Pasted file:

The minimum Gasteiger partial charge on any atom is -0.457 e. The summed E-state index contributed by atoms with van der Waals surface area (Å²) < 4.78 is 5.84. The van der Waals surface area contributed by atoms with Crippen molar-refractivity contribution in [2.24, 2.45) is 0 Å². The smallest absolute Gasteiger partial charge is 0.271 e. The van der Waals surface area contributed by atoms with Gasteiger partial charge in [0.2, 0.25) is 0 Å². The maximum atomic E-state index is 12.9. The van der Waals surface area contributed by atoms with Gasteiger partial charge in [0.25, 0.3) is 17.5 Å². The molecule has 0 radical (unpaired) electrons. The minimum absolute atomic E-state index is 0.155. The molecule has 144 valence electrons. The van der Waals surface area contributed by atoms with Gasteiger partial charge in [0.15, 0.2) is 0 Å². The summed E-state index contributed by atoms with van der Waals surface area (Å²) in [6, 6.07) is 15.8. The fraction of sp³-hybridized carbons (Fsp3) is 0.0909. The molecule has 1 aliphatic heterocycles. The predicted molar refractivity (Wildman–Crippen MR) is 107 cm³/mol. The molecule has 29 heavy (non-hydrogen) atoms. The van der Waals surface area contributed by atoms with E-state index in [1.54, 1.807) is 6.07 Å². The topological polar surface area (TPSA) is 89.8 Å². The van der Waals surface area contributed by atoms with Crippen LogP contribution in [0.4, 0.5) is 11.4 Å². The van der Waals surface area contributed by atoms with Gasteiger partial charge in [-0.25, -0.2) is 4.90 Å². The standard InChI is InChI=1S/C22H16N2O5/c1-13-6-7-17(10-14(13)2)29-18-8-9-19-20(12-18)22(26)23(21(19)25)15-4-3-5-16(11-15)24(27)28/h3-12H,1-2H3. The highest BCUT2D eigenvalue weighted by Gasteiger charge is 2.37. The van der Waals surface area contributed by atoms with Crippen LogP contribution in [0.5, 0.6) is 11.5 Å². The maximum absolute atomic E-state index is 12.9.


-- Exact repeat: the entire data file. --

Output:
The minimum Gasteiger partial charge on any atom is -0.457 e. The summed E-state index contributed by atoms with van der Waals surface area (Å²) < 4.78 is 5.84. The van der Waals surface area contributed by atoms with Crippen molar-refractivity contribution in [2.24, 2.45) is 0 Å². The smallest absolute Gasteiger partial charge is 0.271 e. The van der Waals surface area contributed by atoms with Gasteiger partial charge in [0.2, 0.25) is 0 Å². The maximum atomic E-state index is 12.9. The van der Waals surface area contributed by atoms with Gasteiger partial charge in [0.25, 0.3) is 17.5 Å². The molecule has 0 radical (unpaired) electrons. The minimum absolute atomic E-state index is 0.155. The molecule has 144 valence electrons. The van der Waals surface area contributed by atoms with Gasteiger partial charge in [0.15, 0.2) is 0 Å². The summed E-state index contributed by atoms with van der Waals surface area (Å²) in [6, 6.07) is 15.8. The fraction of sp³-hybridized carbons (Fsp3) is 0.0909. The molecule has 1 aliphatic heterocycles. The predicted molar refractivity (Wildman–Crippen MR) is 107 cm³/mol. The molecule has 29 heavy (non-hydrogen) atoms. The van der Waals surface area contributed by atoms with E-state index in [1.54, 1.807) is 6.07 Å². The topological polar surface area (TPSA) is 89.8 Å². The van der Waals surface area contributed by atoms with Crippen LogP contribution in [0.4, 0.5) is 11.4 Å². The van der Waals surface area contributed by atoms with Gasteiger partial charge in [-0.25, -0.2) is 4.90 Å². The standard InChI is InChI=1S/C22H16N2O5/c1-13-6-7-17(10-14(13)2)29-18-8-9-19-20(12-18)22(26)23(21(19)25)15-4-3-5-16(11-15)24(27)28/h3-12H,1-2H3. The highest BCUT2D eigenvalue weighted by Gasteiger charge is 2.37. The van der Waals surface area contributed by atoms with Crippen LogP contribution in [0.5, 0.6) is 11.5 Å². The maximum absolute atomic E-state index is 12.9.